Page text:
21 September 2023
Archery is a historical activity dating back thousands of years, once used for basic human survival in warfare and hunting for food.
Archery has become a specialist recreational and competitive sporting activity, appearing regularly in the Summer Olympics since 1900.
There are many options to try out archery which don’t require you to buy your own equipment, but if your child wants to continue with the sport, they will need to get their own kit.
Bows comprise 3 main parts: the riser, the limbs, and the bowstring.
The Riser is the centre of the bow, often made of wood. It holds the arrow rest, sight window, and grip. This part of the bow changes depending on your dominant hand, so be sure of your left or right-handed preference.
The Limbs are attached to the riser at each end, connecting the bowstrings via the spring nocks. The limbs flex and provide the force that propels the arrow forward.
The Bowstring holds the arrow and creates the energy that shoots the arrow. It has a loop at each end, held in place by the spring nocks on the riser.
There are many sorts of Bows, so it’s worth your child attending a taster session at a local club. They can try out the different Bows and other archery equipment before buying.
These are some of the main Bow types that your child will see.
This is the original bow, simple in design and made of just two pieces: the bow and the bowstring. Used for hunting and war for many centuries, the Longbow is considered one of the most challenging to use.
The Recurve Bow was originally used for hunting. In modern times, it’s considered suitable for a beginner, but take care, as it’s notable for a particularly powerful shot.
The Recurve Bow is the only bow currently used in the Olympics.
The Compound Bow is a challenging modern bow with rapid-fire capability enhanced by a levering system and detailed cable and pulley system.
The archer needs a strong upper body to draw back and shoot an arrow, making this less suitable for beginners.
Bear in mind that bowstrings eventually become dry and brittle and need replacing.
The enormous range of arrows is quite baffling to the beginner. Seek proper advice before buying, but as a very quick guide, consider the following;
● Your child’s ability.
● The bow your child is using.
Your child’s ability will affect their choice of bow and the type of arrows used.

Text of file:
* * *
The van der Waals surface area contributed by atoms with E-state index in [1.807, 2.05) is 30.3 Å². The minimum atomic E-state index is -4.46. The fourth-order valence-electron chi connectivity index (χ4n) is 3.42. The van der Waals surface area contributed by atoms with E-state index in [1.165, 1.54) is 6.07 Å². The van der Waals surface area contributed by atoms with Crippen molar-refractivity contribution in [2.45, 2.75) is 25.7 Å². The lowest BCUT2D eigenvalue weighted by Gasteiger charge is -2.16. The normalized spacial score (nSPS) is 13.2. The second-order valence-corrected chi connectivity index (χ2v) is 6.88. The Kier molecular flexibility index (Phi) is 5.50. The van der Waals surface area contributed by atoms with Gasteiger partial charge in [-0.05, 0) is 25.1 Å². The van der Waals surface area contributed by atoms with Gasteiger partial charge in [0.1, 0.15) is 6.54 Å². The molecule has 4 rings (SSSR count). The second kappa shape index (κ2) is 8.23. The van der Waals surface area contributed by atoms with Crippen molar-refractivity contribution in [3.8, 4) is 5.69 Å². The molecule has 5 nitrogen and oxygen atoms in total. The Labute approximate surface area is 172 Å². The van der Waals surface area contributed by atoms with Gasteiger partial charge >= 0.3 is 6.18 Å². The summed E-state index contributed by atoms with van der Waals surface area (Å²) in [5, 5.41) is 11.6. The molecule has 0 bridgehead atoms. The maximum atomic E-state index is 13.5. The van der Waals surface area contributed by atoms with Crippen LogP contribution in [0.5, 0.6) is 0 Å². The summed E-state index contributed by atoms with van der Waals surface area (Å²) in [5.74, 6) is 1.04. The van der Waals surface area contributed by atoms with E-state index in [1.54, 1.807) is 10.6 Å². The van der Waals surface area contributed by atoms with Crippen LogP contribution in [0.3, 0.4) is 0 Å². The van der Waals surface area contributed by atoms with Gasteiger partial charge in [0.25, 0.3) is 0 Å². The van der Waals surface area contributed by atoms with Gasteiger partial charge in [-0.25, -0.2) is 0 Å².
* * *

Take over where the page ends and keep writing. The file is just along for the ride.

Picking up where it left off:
A Compound Bow, for example, will need a stiffer arrow with less flex than a Traditional Bow. A good match will determine the arrow's accuracy and how far it will travel once fired. The stiffness and flex of the arrow is known as its spine.
The size and weight of the arrow will also affect its performance. A particularly long arrow will need to be stiffer than a shorter arrow to achieve the same target, as will the point's weight at the end of the arrow affect its flight.
All these considerations will, in turn, have a bearing on the materials used to manufacture the arrow in the first place.
Oh, and don’t forget the quiver to hold the extra arrows!
Safety is of utmost importance. Remember, a bow and arrow was initially intended as a weapon and can be extremely dangerous.
Consider the following protective kit for your child.
● A bracer is a sleeve of strong leather or fabric worn over the forearm to protect it from injury while shooting.
● Chest guards protect the front of the body and vulnerable internal organs from the powerful kickback from shooting a bow. It also keeps clothes safely tucked against the body to prevent interference with a shot.
● Finger tabs protect fingers against repetitive strain injury caused by drawing back the bowstring before shooting the arrow. Some archers wear gloves instead.
● Thumb rings, like the finger tabs, protect against repetitive strain injury to your thumbs.
Although the initial outlay may seem daunting, once purchased, the kit will only need basic maintenance, rewarding your child with many years of archery fun.